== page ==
Eating for a living takes the Underground Gourmet to all sorts of strange and mysterious places — the Upper West Side, for instance — but none more sinisterly exotic than the typical department-store café. As anyone who’s ever lunched on frozen yogurt and cantaloupe at Bloomingdale’s Forty Carrots or nibbled miniature quiche at the American Girl Cafe can attest, these shopaholic fuel stations are not the manliest places to tie on the noonday feedbag. So how the UG found himself ensconced at a petite table at Henri Bendel’s new third-floor Chocolate Bar the other day, God and Ms. UG only know.
Three words the Underground Gourmet never imagined he’d hear bandied about in a nice, respectable restaurant: Pig’s Ass Sandwich. And yet, there he was the other night at the brand-new Casellula Cheese & Wine Café surrounded by otherwise upstanding citizens speaking to their waiters in low, excited voices and putting in their orders thusly: “I’d like the Pig’s Ass Sandwich, please.”
When the Underground Gourmet ponders flashes of fusion brilliance in the sandwich realm, he thinks of Zak Pelaccio’s interpretive Cubano at 5 Ninth, made with prosciutto and Boerenkass; the Greenpoint sandwich, a.k.a., the Polish bánh mì, at Williamsburg’s Silent H; and Sullivan St. Bakery’s deranged but delicious PBM (pancetta, basil, and mango). Add to this illustrious list the tamarind-pork sandwich at Lassi.
One of the greatest gifts to the sandwich world, the Underground Gourmet has always said, is Sullivan St. Bakery’s ciabatta. With its smallish size, not-too-dense crumb, and sturdy crust, it has, over the past decade or so, become the bread of choice for discriminating sandwich chewers all over town, and, consequently, as brazenly knocked off as a Gucci handbag.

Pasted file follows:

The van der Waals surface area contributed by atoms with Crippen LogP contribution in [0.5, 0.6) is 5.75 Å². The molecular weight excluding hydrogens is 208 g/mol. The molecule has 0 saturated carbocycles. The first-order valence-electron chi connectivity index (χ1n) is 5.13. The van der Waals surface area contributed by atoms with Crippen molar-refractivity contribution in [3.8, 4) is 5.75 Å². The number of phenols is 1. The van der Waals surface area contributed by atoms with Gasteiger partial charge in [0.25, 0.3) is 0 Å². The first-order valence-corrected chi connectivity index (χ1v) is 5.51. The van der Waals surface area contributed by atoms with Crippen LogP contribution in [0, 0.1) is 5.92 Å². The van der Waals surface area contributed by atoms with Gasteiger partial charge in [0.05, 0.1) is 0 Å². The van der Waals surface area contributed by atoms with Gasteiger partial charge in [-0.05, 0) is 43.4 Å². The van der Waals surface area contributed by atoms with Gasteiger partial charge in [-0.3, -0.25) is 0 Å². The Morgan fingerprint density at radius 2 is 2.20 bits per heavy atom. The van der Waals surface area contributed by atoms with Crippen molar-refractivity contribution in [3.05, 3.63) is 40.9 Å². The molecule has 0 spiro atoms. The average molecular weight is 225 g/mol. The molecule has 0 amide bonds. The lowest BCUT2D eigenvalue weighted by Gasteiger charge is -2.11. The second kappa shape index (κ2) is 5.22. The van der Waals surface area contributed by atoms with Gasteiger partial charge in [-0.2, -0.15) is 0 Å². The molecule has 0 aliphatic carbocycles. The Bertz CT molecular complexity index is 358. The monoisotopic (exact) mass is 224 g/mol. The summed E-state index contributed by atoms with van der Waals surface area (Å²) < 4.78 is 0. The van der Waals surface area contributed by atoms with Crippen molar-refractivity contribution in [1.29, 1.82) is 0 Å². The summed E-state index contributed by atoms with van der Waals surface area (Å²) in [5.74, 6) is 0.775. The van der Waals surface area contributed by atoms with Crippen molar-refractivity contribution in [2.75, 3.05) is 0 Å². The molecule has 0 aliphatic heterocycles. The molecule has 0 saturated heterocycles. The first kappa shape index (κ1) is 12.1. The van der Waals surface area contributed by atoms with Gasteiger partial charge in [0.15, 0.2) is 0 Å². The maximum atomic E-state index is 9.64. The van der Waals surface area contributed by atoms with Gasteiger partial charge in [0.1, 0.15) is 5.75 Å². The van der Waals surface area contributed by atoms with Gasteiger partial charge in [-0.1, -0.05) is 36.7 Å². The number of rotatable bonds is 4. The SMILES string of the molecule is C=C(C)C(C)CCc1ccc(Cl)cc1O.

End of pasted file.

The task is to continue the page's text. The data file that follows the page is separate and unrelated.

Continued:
When spring comes, branches and leaves appear in the most unexpected places. This week’s food coverage is like that: There are no huge openings, analogous to maples or firs springing up overnight, but rather a rich carpet of new sprouts and saplings. Rob and Robin glory in the pig-out that is Resto, the new Belgian restaurant on Park Avenue South; Gael Greene stops in to enjoy the immense, spanking-new Landmarc in the Time Warner Center; David Chang knows just what to do with the long-awaited, precious ramps in In Season; and other unexpected treats, from a waterside barbecue in one of the Short Lists to a slew of spring Openings fill out the foliage.
It’s a sad fact of life that some of the best things to eat in restaurants never make it out of the kitchen and onto the Underground Gourmet’s plate. We’re talking about staff or “family” meals, of course, those rustic snacks that kitchen crews deem unfit for mass consumption but then greedily hoard behind kitchen doors like hungry wolves around a fresh carcass. Happily, that was not the fate of one of the best sandwiches the UG has ever sunk his teeth into, the tête de cochon at the new Belgian restaurant Resto.